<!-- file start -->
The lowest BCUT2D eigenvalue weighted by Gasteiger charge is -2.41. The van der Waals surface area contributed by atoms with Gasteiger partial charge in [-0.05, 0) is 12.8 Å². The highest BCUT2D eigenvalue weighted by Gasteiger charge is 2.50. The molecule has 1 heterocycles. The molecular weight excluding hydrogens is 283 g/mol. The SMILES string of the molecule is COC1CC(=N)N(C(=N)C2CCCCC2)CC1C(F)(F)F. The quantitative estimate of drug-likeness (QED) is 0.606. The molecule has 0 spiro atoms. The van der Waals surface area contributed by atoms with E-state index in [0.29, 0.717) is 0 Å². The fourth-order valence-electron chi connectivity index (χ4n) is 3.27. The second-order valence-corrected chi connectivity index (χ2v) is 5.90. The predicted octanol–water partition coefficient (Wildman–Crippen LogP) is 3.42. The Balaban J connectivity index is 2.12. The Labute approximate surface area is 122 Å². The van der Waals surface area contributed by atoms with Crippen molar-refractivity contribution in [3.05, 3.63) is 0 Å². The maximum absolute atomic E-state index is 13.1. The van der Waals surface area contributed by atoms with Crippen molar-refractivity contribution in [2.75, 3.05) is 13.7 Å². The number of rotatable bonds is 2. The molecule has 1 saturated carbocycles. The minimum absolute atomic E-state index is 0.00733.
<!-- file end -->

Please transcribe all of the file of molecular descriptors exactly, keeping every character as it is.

The lowest BCUT2D eigenvalue weighted by Gasteiger charge is -2.41. The van der Waals surface area contributed by atoms with Gasteiger partial charge in [-0.05, 0) is 12.8 Å². The highest BCUT2D eigenvalue weighted by Gasteiger charge is 2.50. The molecule has 1 heterocycles. The molecular weight excluding hydrogens is 283 g/mol. The SMILES string of the molecule is COC1CC(=N)N(C(=N)C2CCCCC2)CC1C(F)(F)F. The quantitative estimate of drug-likeness (QED) is 0.606. The molecule has 0 spiro atoms. The van der Waals surface area contributed by atoms with E-state index in [0.29, 0.717) is 0 Å². The fourth-order valence-electron chi connectivity index (χ4n) is 3.27. The second-order valence-corrected chi connectivity index (χ2v) is 5.90. The predicted octanol–water partition coefficient (Wildman–Crippen LogP) is 3.42. The Balaban J connectivity index is 2.12. The Labute approximate surface area is 122 Å². The van der Waals surface area contributed by atoms with Crippen molar-refractivity contribution in [3.05, 3.63) is 0 Å². The maximum absolute atomic E-state index is 13.1. The van der Waals surface area contributed by atoms with Crippen molar-refractivity contribution in [2.75, 3.05) is 13.7 Å². The number of rotatable bonds is 2. The molecule has 1 saturated carbocycles. The minimum absolute atomic E-state index is 0.00733.